Ready for anything
September 5, 2012
By Michele Mihalovich
Snoqualmie ramps up disaster preparedness
Emergency personnel in Snoqualmie learned a thing or two during January’s storm, which left much of the area cold and without power for days — the city needs more trained volunteers to help during disasters, and those volunteers need to pass a background check.
Snow and strong winds caused major power lines to fall across Snoqualmie, and many chilly citizens got to see the inside of the town’s new YMCA for the first time when they sought warmth at the center.
By day two, the community center was able to stay open throughout the night because one of the city’s generators was hooked up at the center for the emergency.
City workers and YMCA personal manned the temporary shelter, but Snoqualmie Fire Chief Bob Rowe said city workers couldn’t be expected to be available 24/7 without a break for such emergencies.
“Given our limited resources, we rely on our community to assist when willing and able,” he said.
Snoqualmie is in the process of making the YMCA community center the Upper Valley’s Emergency Shelter to house people displaced because of a disaster, and it’s looking for trained volunteers to be prepared for the area’s next emergency.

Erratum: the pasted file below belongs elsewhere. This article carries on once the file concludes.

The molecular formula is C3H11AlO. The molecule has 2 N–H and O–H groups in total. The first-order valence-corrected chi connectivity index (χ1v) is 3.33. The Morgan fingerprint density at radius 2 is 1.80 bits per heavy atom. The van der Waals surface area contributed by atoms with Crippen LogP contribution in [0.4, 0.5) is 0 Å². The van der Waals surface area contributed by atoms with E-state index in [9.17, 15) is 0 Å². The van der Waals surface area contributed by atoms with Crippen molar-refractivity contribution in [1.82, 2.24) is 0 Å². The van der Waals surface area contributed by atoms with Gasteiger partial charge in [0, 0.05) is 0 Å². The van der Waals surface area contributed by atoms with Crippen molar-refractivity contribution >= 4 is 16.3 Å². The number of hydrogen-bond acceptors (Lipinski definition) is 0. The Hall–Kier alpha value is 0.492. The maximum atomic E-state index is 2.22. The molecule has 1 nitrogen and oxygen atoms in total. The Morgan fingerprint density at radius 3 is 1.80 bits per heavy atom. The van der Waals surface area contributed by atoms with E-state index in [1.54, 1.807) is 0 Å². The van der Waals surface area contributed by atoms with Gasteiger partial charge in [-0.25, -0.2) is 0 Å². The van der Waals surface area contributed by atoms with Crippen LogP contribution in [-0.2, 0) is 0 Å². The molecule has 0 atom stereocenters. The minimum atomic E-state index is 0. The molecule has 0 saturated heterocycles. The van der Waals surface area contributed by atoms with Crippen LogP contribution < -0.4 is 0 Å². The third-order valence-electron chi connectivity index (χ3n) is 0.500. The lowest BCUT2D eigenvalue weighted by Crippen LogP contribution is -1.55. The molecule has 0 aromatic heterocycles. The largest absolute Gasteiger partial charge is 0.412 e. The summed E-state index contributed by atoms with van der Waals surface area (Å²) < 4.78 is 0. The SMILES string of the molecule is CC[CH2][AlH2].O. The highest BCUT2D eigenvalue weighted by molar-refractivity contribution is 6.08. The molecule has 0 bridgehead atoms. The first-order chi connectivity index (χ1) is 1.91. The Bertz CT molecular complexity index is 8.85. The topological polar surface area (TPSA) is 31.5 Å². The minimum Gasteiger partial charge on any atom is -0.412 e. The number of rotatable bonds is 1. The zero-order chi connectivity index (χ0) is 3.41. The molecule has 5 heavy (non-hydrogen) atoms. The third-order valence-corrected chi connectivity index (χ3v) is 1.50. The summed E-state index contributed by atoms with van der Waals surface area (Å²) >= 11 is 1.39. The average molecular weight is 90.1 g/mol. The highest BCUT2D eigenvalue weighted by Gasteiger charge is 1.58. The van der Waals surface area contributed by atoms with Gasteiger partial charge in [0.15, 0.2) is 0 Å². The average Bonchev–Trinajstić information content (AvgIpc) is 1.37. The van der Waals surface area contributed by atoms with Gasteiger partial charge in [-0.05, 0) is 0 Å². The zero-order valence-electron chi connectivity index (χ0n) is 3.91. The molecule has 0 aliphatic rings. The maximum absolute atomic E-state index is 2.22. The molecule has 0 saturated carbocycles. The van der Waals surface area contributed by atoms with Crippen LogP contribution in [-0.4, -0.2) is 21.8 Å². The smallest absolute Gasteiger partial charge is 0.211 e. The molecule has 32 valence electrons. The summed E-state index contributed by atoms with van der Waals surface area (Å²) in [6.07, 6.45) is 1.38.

Rowe said the Snoqualmie Tribe paid $50,000 to purchase and install a dedicated generator for the shelter, and that should be completed by the end of this month.
Once that’s installed, he said the city will petition the American Red Cross to have the community center officially designated as an emergency shelter.
Because the shelter will house families, all volunteers must pass background checks.
The city has hired Pre-employ.com, a California corporation, to handle those checks.
Rowe said he is trying to get people to first become Community Emergency Response Team trained.
“CERT teaches one to become prepared for a disaster, and people train in the basics, like fire suppression, first aid, extrication of patients from collapsed buildings, utility shut off, search and rescue and triage,” Rowe said.
“It’s kind of a launching pad into emergency management, and then expands from there to shelter workers or amateur radio,” he said.
Snoqualmie’s next CERT class begins Oct. 6, and applications, which you can get at the fire station, are now being accepted.
However, the city and Red Cross are offering a free emergency shelter training class to prepare community volunteers.
Rowe said the shelter training is more specific than CERT, and teaches how to open a shelter, prepare cots, set up for meals, assist with reunification and help those who left their prescriptions behind.
That class will be from 9 a.m. to 5 p.m. Sept. 12, at the Snoqualmie Valley YMCA, 35018 S.E. Ridge St.
Space is limited and advance registration is required by calling 888-5911 or emailing firstname.lastname@example.org.
Michele Mihalovich: 392-6434, ext. 246, or email@example.com.